Wednesday, September 17, 2008

On Rendering Unto Caesar

Days after his speech to the French bishops reasserted that "the church does not claim the prerogative of the state" and "does not wish to take its place" but does seek a "healthy collaboration" with the civil sphere -- and his Elysee address called for a "new reflection" on church-state relations -- the Pope returned to the theme of what he termed "positive laicité" at this morning's General Audience:
The true separation of church and state “does not mean leaving out the spiritual dimension, but acknowledges that the latter is a guarantee of freedom and autonomy for earthly matters.”...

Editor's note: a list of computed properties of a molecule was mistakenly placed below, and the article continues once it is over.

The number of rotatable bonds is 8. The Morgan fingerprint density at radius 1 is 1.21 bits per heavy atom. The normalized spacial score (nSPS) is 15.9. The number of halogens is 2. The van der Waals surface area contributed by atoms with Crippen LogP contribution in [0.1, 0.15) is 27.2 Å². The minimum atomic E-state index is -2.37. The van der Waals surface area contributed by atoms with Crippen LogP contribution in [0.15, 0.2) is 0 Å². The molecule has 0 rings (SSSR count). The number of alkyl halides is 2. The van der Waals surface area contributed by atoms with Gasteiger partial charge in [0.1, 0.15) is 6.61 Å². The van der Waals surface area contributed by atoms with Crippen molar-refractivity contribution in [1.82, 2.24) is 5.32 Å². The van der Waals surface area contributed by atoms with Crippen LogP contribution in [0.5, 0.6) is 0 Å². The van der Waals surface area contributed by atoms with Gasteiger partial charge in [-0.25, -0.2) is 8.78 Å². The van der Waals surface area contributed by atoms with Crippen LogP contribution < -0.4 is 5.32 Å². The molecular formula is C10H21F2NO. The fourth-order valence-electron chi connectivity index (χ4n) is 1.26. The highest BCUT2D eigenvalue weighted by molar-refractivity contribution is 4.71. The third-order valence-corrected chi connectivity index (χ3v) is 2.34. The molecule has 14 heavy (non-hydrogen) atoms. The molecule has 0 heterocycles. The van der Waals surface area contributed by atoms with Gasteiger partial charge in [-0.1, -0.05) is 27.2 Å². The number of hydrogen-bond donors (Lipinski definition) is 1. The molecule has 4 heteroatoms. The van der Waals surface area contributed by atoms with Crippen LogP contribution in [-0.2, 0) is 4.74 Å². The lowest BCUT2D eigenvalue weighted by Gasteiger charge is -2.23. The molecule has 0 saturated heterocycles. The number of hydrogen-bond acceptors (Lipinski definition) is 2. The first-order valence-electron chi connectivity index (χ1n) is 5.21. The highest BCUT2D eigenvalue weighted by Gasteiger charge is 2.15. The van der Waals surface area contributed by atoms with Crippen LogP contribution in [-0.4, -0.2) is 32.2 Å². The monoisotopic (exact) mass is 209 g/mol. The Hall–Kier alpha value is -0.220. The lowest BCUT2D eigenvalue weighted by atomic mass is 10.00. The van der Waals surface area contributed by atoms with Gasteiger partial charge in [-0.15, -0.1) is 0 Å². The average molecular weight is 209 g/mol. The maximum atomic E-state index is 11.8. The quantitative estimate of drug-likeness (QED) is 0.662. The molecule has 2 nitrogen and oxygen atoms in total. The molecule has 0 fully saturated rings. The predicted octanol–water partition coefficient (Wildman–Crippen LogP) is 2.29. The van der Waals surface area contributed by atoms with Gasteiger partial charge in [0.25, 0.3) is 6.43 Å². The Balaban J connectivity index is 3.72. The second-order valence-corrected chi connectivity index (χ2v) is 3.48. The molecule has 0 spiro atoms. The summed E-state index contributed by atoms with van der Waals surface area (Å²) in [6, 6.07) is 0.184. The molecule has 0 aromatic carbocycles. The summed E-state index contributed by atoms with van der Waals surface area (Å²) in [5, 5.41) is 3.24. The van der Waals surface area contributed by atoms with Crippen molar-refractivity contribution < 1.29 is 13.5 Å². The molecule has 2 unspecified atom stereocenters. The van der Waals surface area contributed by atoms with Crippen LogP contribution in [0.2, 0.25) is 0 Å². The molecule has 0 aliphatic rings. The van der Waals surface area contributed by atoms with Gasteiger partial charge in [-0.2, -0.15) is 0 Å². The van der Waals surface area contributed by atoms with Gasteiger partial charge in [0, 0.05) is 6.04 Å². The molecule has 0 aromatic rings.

The Pope paid tribute to the “beloved nation” whose cultural development was closely related to the “Church’s fundamental civilising role as early as in the 2nd century.” And “it is interesting that in such a context the need for a healthy distinction between the political and religious spheres developed,” he said.

“A true separation between church and state does not leave out the spiritual dimension,” he explained, “but acknowledges that the latter is, in a radical way, a guarantee of our freedom and autonomy in earthly matters” since Jesus said that one ought to “Render unto Caesar the things which are Caesar’s . . . .” Indeed “if Roman coins bore Caesar in effigy and must be returned to him, the Creator’s fingerprint, that of the one and only lord of life, is in man’s heart.”
Fulltext to come.

PHOTO: Reuters